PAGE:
Trump’s permanent payroll tax cut would deplete Social Security funds by 2023, analysis finds

Dhara Singh
·Reporter
·4 mins read

If the payroll tax deferral becomes permanent next year — as President Donald Trump wants to do if reelected — the trust fund that pays out Social Security benefits could run out in three years without other funds to cover the shortfall, according to a new analysis.

The fund that provides disability benefits would deplete even sooner — by the second half of next year, according to the chief actuary of the Social Security Administration.

Currently, the Social Security funds are estimated to run out in 2034, while the disability fund is expected to remain solvent until 2065, according to the 2020 OASDI Trustees Report.

US President Donald Trump signs executive orders extending coronavirus economic relief, during a news conference in Bedminster, New Jersey, on August 8, 2020. (Photo by JIM WATSON / AFP) (Photo by JIM WATSON/AFP via Getty Images)
US President Donald Trump signs executive orders extending coronavirus economic relief, during a news conference in Bedminster, New Jersey, on August 8, 2020. (Photo by JIM WATSON / AFP) (Photo by JIM WATSON/AFP via Getty Images)

“If this hypothetical legislation were enacted, with no alternative source of revenue to replace the elimination of payroll taxes on earned income paid on January 1, 2021 and thereafter, we estimate that Disability Insurance Trust Fund asset reserves would become permanently depleted in about the middle of calendar year 2021, with no ability to pay DI benefits thereafter,” Chief Actuary Stephen Goss wrote in the letter.

“We estimate that Social Security’s Old Age and Survivors Insurance Trust Fund reserves would become permanently depleted by the middle of calendar year 2023, with no ability to pay OASI benefits thereafter,” Gross wrote, responding to a request from four Democratic senators asking for the analysis.

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The analysis comes after the president issued an executive order earlier this month allowing some workers to temporarily defer their payroll taxes from the beginning of September until the end of the year, so they had larger paychecks during the coronavirus pandemic. Unless Congress passes legislation to forgive these deferrals, workers would owe those payroll taxes next year at tax time.

NEW YORK, UNITED STATES - 2020/08/09: U.S. Senator Chuck Schumer updates media on President Donald Trump's executive orders and the aftermath of storm Isaias outside his office in Manhattan. Schumer said President Trumps actions totally leave out money for state and local governments. Schumer also warned, the actions taken by the orders would jeopardize social security and medicare. Senator called on President and GOP to meet democrats in the middle and come up with agreement that will actually help Americans. (Photo by Lev Radin/Pacific Press/LightRocket via Getty Images)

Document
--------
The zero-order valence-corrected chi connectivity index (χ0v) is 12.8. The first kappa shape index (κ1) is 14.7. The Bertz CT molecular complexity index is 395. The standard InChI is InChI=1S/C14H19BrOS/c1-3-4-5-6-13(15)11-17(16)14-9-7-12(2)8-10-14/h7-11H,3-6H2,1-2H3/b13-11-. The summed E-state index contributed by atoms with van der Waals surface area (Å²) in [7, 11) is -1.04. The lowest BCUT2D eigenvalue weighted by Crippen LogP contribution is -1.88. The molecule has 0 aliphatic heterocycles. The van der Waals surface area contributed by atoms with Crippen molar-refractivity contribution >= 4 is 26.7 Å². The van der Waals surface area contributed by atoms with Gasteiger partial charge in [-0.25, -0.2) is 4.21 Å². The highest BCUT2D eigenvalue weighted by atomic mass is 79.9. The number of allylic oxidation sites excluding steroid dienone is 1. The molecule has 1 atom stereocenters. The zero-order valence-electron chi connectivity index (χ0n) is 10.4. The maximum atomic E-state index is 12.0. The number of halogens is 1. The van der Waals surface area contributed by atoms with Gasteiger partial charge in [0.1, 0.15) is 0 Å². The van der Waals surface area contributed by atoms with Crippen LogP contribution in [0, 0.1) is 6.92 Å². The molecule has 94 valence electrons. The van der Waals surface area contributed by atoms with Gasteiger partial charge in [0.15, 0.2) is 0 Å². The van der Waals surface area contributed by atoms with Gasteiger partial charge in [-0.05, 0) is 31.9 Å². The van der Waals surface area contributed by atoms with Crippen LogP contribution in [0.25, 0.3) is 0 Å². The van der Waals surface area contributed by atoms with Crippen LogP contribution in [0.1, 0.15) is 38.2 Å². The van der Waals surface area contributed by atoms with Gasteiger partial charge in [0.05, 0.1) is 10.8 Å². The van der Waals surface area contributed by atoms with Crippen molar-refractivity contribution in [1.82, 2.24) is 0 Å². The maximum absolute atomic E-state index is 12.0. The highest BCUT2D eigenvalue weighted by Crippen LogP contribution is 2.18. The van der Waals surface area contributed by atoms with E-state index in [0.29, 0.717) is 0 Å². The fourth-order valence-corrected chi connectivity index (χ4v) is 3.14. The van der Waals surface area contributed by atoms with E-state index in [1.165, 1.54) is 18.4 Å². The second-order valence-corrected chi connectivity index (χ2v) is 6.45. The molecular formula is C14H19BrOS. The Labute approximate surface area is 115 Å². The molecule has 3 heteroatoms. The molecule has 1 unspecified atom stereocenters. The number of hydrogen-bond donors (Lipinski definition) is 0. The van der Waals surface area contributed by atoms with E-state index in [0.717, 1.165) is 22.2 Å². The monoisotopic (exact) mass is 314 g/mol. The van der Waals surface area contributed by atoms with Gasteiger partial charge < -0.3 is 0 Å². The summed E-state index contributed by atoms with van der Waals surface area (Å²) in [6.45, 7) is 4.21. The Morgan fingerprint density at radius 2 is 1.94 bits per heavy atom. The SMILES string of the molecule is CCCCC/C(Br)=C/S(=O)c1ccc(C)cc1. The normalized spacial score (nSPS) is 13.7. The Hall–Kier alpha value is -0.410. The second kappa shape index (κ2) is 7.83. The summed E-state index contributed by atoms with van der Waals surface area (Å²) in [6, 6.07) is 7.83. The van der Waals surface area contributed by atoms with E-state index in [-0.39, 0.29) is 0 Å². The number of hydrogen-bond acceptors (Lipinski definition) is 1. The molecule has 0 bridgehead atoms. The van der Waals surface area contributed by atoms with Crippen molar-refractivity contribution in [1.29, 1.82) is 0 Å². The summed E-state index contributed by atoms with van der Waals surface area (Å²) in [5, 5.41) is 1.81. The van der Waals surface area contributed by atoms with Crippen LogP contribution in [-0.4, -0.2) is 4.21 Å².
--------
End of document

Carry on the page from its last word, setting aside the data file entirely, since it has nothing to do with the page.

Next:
NEW YORK, UNITED STATES - 2020/08/09: U.S. Senator Chuck Schumer updates media on President Donald Trump's executive orders and the aftermath of storm Isaias outside his office in Manhattan. Schumer said President Trumps actions totally leave out money for state and local governments. Schumer also warned, the actions taken by the orders would jeopardize social security and medicare. Senator called on President and GOP to meet democrats in the middle and come up with agreement that will actually help Americans. (Photo by Lev Radin/Pacific Press/LightRocket via Getty Images)

Trump signaled after signing the order that he would like to make the deferral permanent.

“If I am victorious on November 3rd, I plan to forgive these taxes and make permanent cuts to the payroll tax,” he said at the time. “I’m going to make them all permanent.”

White House economic adviser Larry Kudlow softened the stance some when interviewed on Fox News Tuesday.

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“I understood that to simply mean that we will permanently defer the payback of that tax cut. That's all that meant,” Kudlow said. “He wasn't talking about a generalized Social Security tax cut. He wants to protect Social Security.”

If payroll taxes are eliminated starting next year, the only way these funds could generate income is from interest on existing reserves and revenue from taxing monthly Social Security benefits, which is only a fraction of what’s needed.

“This highlights the reliance on payroll taxes for the Social Security Fund to operate,” said Daniel Milan, managing partner of Cornerstone Financial Services, “as interest earned is nowhere close to enough to support the benefits paid out.”

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But Gross noted that funds from other sources could replace the funds lost from a payroll tax cut, similar to how the General Fund of the Treasury replaced the money lost to temporary payroll tax rate reductions that occurred in 2010, 2011, and 2012.

If a similar transfer of funds occurs to offset the payroll tax cut, “then OASI and DI Trust Fund income, benefits paid, and the projected depletion date of the trust fund reserves would be essentially unaffected by the legislation,” Gross wrote.

Dhara is a reporter Yahoo Money and Cashay. Follow her on Twitter at @Dsinghx.

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